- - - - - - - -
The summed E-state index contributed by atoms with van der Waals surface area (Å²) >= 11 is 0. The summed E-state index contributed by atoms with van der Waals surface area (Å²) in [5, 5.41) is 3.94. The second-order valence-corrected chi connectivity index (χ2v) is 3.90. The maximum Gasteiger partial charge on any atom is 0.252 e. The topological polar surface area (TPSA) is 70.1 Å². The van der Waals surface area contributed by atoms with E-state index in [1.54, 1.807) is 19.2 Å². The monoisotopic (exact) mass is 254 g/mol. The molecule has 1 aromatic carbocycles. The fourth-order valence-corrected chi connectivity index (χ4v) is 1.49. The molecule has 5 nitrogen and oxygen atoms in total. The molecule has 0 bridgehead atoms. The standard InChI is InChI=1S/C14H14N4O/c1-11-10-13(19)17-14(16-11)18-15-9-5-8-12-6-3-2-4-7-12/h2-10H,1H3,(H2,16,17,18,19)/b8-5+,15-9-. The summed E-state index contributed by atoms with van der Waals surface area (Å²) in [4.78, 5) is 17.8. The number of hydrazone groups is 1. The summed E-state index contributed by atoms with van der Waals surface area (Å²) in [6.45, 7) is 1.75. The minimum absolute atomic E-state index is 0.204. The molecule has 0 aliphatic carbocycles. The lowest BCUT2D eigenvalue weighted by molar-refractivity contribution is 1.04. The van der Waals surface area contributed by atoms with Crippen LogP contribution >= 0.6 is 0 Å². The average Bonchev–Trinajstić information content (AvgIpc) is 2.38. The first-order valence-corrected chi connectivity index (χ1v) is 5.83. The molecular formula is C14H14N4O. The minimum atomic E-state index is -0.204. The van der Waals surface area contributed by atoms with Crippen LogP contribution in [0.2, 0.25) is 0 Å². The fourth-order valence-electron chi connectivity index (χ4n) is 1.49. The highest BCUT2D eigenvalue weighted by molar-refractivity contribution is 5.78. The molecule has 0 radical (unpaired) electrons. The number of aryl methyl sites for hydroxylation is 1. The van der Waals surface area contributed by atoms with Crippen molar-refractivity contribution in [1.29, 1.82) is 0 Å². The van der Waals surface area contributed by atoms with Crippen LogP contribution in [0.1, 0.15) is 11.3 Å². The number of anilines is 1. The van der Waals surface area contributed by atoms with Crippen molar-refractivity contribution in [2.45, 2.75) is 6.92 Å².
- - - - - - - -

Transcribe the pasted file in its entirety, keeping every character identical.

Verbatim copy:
The summed E-state index contributed by atoms with van der Waals surface area (Å²) >= 11 is 0. The summed E-state index contributed by atoms with van der Waals surface area (Å²) in [5, 5.41) is 3.94. The second-order valence-corrected chi connectivity index (χ2v) is 3.90. The maximum Gasteiger partial charge on any atom is 0.252 e. The topological polar surface area (TPSA) is 70.1 Å². The van der Waals surface area contributed by atoms with E-state index in [1.54, 1.807) is 19.2 Å². The monoisotopic (exact) mass is 254 g/mol. The molecule has 1 aromatic carbocycles. The fourth-order valence-corrected chi connectivity index (χ4v) is 1.49. The molecule has 5 nitrogen and oxygen atoms in total. The molecule has 0 bridgehead atoms. The standard InChI is InChI=1S/C14H14N4O/c1-11-10-13(19)17-14(16-11)18-15-9-5-8-12-6-3-2-4-7-12/h2-10H,1H3,(H2,16,17,18,19)/b8-5+,15-9-. The summed E-state index contributed by atoms with van der Waals surface area (Å²) in [4.78, 5) is 17.8. The number of hydrazone groups is 1. The summed E-state index contributed by atoms with van der Waals surface area (Å²) in [6.45, 7) is 1.75. The minimum absolute atomic E-state index is 0.204. The molecule has 0 aliphatic carbocycles. The lowest BCUT2D eigenvalue weighted by molar-refractivity contribution is 1.04. The van der Waals surface area contributed by atoms with Crippen LogP contribution >= 0.6 is 0 Å². The average Bonchev–Trinajstić information content (AvgIpc) is 2.38. The first-order valence-corrected chi connectivity index (χ1v) is 5.83. The molecular formula is C14H14N4O. The minimum atomic E-state index is -0.204. The van der Waals surface area contributed by atoms with Crippen LogP contribution in [0.2, 0.25) is 0 Å². The fourth-order valence-electron chi connectivity index (χ4n) is 1.49. The highest BCUT2D eigenvalue weighted by molar-refractivity contribution is 5.78. The molecule has 0 radical (unpaired) electrons. The number of aryl methyl sites for hydroxylation is 1. The van der Waals surface area contributed by atoms with Crippen molar-refractivity contribution in [1.29, 1.82) is 0 Å². The van der Waals surface area contributed by atoms with Crippen LogP contribution in [0.1, 0.15) is 11.3 Å². The number of anilines is 1. The van der Waals surface area contributed by atoms with Crippen molar-refractivity contribution in [2.45, 2.75) is 6.92 Å².